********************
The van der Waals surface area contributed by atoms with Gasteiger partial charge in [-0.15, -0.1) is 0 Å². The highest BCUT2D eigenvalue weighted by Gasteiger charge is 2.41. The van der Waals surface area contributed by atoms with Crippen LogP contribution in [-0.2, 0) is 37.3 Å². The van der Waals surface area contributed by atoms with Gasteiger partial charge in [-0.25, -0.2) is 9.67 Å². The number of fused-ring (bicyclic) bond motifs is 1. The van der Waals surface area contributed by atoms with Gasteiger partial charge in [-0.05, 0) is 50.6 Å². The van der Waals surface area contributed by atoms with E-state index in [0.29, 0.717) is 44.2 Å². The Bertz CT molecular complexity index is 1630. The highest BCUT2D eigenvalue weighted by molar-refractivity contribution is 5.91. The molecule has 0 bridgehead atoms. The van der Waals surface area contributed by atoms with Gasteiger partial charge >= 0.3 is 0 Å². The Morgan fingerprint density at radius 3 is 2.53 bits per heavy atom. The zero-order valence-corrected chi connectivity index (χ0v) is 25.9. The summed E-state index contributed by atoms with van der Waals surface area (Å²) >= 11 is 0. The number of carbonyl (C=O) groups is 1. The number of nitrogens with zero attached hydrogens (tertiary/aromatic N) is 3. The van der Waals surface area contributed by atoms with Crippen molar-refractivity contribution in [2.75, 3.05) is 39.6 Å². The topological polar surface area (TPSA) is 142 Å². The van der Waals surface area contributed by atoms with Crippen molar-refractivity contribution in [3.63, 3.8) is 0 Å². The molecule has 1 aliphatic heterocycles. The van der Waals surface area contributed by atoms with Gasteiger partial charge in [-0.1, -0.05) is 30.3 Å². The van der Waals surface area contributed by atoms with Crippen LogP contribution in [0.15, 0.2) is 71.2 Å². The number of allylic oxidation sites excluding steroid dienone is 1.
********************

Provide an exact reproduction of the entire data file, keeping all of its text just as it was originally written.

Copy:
The van der Waals surface area contributed by atoms with Gasteiger partial charge in [-0.15, -0.1) is 0 Å². The highest BCUT2D eigenvalue weighted by Gasteiger charge is 2.41. The van der Waals surface area contributed by atoms with Crippen LogP contribution in [-0.2, 0) is 37.3 Å². The van der Waals surface area contributed by atoms with Gasteiger partial charge in [-0.25, -0.2) is 9.67 Å². The number of fused-ring (bicyclic) bond motifs is 1. The van der Waals surface area contributed by atoms with Gasteiger partial charge in [-0.05, 0) is 50.6 Å². The van der Waals surface area contributed by atoms with E-state index in [0.29, 0.717) is 44.2 Å². The Bertz CT molecular complexity index is 1630. The highest BCUT2D eigenvalue weighted by molar-refractivity contribution is 5.91. The molecule has 0 bridgehead atoms. The van der Waals surface area contributed by atoms with Gasteiger partial charge >= 0.3 is 0 Å². The Morgan fingerprint density at radius 3 is 2.53 bits per heavy atom. The zero-order valence-corrected chi connectivity index (χ0v) is 25.9. The summed E-state index contributed by atoms with van der Waals surface area (Å²) >= 11 is 0. The number of carbonyl (C=O) groups is 1. The number of nitrogens with zero attached hydrogens (tertiary/aromatic N) is 3. The van der Waals surface area contributed by atoms with Crippen molar-refractivity contribution in [2.75, 3.05) is 39.6 Å². The topological polar surface area (TPSA) is 142 Å². The van der Waals surface area contributed by atoms with Crippen molar-refractivity contribution in [3.63, 3.8) is 0 Å². The molecule has 1 aliphatic heterocycles. The van der Waals surface area contributed by atoms with Gasteiger partial charge in [-0.1, -0.05) is 30.3 Å². The van der Waals surface area contributed by atoms with Crippen LogP contribution in [0.15, 0.2) is 71.2 Å². The number of allylic oxidation sites excluding steroid dienone is 1.